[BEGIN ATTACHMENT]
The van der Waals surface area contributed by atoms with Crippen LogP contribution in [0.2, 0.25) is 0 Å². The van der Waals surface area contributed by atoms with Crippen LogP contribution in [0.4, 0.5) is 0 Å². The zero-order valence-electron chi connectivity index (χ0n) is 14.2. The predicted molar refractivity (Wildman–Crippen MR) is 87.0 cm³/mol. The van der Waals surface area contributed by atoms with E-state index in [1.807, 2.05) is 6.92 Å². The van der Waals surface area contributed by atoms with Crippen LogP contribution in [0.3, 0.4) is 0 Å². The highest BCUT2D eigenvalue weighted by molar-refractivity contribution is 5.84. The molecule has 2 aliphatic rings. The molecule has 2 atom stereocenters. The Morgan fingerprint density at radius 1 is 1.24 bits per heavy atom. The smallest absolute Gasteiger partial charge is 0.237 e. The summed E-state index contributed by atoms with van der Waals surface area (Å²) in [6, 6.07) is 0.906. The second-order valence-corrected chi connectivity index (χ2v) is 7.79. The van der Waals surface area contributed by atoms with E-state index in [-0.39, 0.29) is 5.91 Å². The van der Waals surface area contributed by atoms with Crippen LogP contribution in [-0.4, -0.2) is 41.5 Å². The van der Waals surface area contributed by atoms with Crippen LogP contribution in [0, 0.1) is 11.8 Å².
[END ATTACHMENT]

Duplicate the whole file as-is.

The van der Waals surface area contributed by atoms with Crippen LogP contribution in [0.2, 0.25) is 0 Å². The van der Waals surface area contributed by atoms with Crippen LogP contribution in [0.4, 0.5) is 0 Å². The zero-order valence-electron chi connectivity index (χ0n) is 14.2. The predicted molar refractivity (Wildman–Crippen MR) is 87.0 cm³/mol. The van der Waals surface area contributed by atoms with E-state index in [1.807, 2.05) is 6.92 Å². The van der Waals surface area contributed by atoms with Crippen LogP contribution in [0.3, 0.4) is 0 Å². The highest BCUT2D eigenvalue weighted by molar-refractivity contribution is 5.84. The molecule has 2 aliphatic rings. The molecule has 2 atom stereocenters. The Morgan fingerprint density at radius 1 is 1.24 bits per heavy atom. The smallest absolute Gasteiger partial charge is 0.237 e. The summed E-state index contributed by atoms with van der Waals surface area (Å²) in [6, 6.07) is 0.906. The second-order valence-corrected chi connectivity index (χ2v) is 7.79. The van der Waals surface area contributed by atoms with E-state index in [-0.39, 0.29) is 5.91 Å². The van der Waals surface area contributed by atoms with Crippen LogP contribution in [-0.4, -0.2) is 41.5 Å². The van der Waals surface area contributed by atoms with Crippen LogP contribution in [0, 0.1) is 11.8 Å².